Catherine Elizabeth Boudreau couldn’t resist the sight of a ball of yarn and knitting needles left on a table by another resident.
Although she hadn’t knitted for years, this 99-year-old at the Nakile Home for Special Care decided to take it up again… in a big way.
Knitting needles clacking, she now greets visitors in her “office.” She even has her own business cards.
Her products are soft, absorbent, dishcloths, knitted in a rainbow of colours; coasters and bookmark crosses.
She giggles when referred to as an entrepreneur and explains why she founded her business, which serves as a fundraiser for the Nakile Resident Council (the club).
The organization is composed of residents who propose and work towards the purchase of items not provided through the Health Department. They do this in partnership with the recreation staff.
“I was doing it (knitting) for myself to pass the time and Natalie (Natalie Surette d’Entremont – Nakile’s recreation manager)said I wonder if we couldn’t do something for the club?” said Boudreau.
“They’re going to buy something with the money,” she added.
In the past, the club has purchased a PA system for the main lounge, an awning shelter for the deck, patio furniture, and CD players, as well as a computer and printer.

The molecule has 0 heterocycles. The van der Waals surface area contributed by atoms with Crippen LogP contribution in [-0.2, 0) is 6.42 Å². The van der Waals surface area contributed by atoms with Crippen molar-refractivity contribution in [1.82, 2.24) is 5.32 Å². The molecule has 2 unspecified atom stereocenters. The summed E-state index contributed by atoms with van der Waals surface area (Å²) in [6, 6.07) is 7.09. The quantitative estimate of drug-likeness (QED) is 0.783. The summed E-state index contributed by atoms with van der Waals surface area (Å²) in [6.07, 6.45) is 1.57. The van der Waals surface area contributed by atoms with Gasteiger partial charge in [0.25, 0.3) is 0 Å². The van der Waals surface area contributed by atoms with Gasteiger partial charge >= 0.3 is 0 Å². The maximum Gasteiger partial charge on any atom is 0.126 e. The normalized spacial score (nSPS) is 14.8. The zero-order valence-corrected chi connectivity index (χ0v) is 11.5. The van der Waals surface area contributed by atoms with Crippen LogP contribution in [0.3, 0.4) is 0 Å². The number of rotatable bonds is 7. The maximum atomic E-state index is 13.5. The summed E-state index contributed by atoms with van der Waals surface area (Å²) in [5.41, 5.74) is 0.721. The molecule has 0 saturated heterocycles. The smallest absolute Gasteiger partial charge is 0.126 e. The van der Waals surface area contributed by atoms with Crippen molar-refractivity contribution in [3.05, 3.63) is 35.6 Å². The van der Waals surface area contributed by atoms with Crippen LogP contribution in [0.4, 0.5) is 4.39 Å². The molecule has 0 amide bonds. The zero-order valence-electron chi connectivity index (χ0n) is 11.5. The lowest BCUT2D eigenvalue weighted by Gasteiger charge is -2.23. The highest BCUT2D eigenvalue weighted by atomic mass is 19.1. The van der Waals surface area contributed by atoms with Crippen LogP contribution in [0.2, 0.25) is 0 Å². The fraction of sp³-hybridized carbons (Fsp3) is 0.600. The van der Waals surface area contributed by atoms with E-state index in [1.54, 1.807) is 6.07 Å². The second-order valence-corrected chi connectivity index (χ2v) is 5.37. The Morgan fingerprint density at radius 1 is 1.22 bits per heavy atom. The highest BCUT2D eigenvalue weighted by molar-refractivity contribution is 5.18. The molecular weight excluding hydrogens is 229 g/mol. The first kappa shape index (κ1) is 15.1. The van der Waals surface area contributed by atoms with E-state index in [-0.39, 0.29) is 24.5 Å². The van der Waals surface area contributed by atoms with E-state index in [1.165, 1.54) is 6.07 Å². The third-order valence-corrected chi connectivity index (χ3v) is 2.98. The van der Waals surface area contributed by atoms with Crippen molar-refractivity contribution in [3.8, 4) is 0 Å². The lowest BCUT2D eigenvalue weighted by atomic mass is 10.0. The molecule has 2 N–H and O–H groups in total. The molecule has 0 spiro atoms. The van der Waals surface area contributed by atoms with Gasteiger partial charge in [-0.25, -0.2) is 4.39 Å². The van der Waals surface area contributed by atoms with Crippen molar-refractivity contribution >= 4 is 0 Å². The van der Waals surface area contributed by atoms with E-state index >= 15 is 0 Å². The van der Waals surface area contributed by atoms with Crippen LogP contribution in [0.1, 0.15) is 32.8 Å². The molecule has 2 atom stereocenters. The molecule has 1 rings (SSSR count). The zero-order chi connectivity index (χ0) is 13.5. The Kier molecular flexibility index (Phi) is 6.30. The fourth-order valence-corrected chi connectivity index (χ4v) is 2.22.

The dishcloths, selling for $3/each, were hot items at a preserve, bake and craft sale held at the facility this fall. Most of her clients are staff or visitors. Some of the dishcloths have been shipped as far away as Moncton.
Typically she’ll knit one a day. More than that causes pins and needles sensations in her hands. She’s had operations on both for carpal tunnel syndrome.
She says at her age it’s important for her to keep productive.
“It makes me feel good. I think they appreciate it.”
She laughs at the suggestion of a website for her business.
Since August, she has sold 277 dishcloths.
“When it reached 100 I thought it was good,” she said.
Years ago, she was well known in her former community of Wedgeport for her knitting and generosity in giving away gloves, mittens, and sweaters.
She married young and became a widow at 42, raising her seven children while working at a furniture store, then a post office in Wedgeport.
She’s an avid Blue Jays baseball fan and can recite the stats and names of players. It wasn’t uncommon for her to sit down to watch a ball game after returning from bingo at 11 p.m. in past years.
Shortly after moving to Nakile last December she convinced management to add TSN2 to the channel selections so she could watch the games.
She appreciates the view from Nakile, at the top of the hill.
“I’ll stay here for as long as they want me,” she said.
Those interested in purchasing her dishcloths can contact the Nakile Home for Special Care at (902) 643-2707.